Papyrus is expensive. Scripture is repetitive. The earliest Christian texts used a clever set of abbreviations to save space and time.
If you’re ever reading Christian scripture, you can be sure that certain words will crop up fairly frequently: Jesus, Christ, God, and so on. It makes perfect sense to abbreviate such words, because it means that you can copy the text faster and use less space on the page. These abbreviations are known as the nomina sacra.
The basic form of a nomen sacrum is to take the first letter of the word and the last letter of the word, and put a bar over the top to indicate the abbreviation. The Greek word for Lord, for example, is Κύριος. The abbreviation is ΚΣ (or, ΚΥ if it’s possessive).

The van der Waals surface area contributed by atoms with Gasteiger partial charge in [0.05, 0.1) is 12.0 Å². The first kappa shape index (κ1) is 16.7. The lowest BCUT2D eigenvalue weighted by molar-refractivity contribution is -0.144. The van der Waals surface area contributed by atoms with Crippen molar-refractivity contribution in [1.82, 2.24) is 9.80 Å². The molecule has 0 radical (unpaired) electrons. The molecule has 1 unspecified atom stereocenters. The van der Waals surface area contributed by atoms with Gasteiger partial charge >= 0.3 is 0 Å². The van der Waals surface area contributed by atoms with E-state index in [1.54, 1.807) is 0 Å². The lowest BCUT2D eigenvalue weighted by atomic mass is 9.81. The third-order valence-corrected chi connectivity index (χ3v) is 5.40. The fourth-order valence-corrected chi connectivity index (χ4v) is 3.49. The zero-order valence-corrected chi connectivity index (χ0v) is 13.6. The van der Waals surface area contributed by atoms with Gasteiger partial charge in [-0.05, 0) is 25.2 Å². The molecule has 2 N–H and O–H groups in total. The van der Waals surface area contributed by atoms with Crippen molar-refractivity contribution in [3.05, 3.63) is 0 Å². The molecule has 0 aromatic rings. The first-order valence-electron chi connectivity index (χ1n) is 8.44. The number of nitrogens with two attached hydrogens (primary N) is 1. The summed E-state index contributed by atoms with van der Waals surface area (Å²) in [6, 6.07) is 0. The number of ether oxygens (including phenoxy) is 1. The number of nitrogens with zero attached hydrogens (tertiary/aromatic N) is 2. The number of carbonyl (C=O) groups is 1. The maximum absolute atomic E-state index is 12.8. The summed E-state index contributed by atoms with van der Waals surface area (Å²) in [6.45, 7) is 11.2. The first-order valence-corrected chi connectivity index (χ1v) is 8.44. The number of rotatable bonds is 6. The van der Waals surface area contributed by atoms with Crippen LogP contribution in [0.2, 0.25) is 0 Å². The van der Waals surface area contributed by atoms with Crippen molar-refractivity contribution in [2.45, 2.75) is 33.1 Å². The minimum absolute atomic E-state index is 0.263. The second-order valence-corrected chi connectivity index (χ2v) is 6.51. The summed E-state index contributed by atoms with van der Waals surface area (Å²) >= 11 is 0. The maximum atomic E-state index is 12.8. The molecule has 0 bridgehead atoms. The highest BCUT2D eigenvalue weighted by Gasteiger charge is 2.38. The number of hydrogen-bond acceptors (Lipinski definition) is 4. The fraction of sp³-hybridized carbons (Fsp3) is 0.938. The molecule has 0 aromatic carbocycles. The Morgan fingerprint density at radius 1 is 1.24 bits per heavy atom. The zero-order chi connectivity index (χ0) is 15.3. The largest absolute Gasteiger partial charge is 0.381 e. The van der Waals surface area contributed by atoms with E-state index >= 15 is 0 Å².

(Side note 1: this is not the same as the chi rho, the so-called Christogram today seen mostly in the X in X-mas. It’s pretty similar, though.)
Reading ancient Christian scriptures, you needed to know a good number of these sacred abbreviations to make any sense of the text. And even the earliest New Testament scriptures use them. Interestingly enough, it wasn’t just a matter of convenience: the words abbreviated in this way were all religiously significant: God, spirit, saviour, Jerusalem… Words that came up a lot but that weren’t sacred (like “and”) didn’t get abbreviated.
(Side note 2: many other non-sacred abbreviations have been used by scribes, and we see the remnants of them today in forms like RIP and &, but that’s a larger topic.)
Knowing the nomina sacra can also help when viewing early Christian art. The picture above, for example, identifies Jesus Christ with only four letters.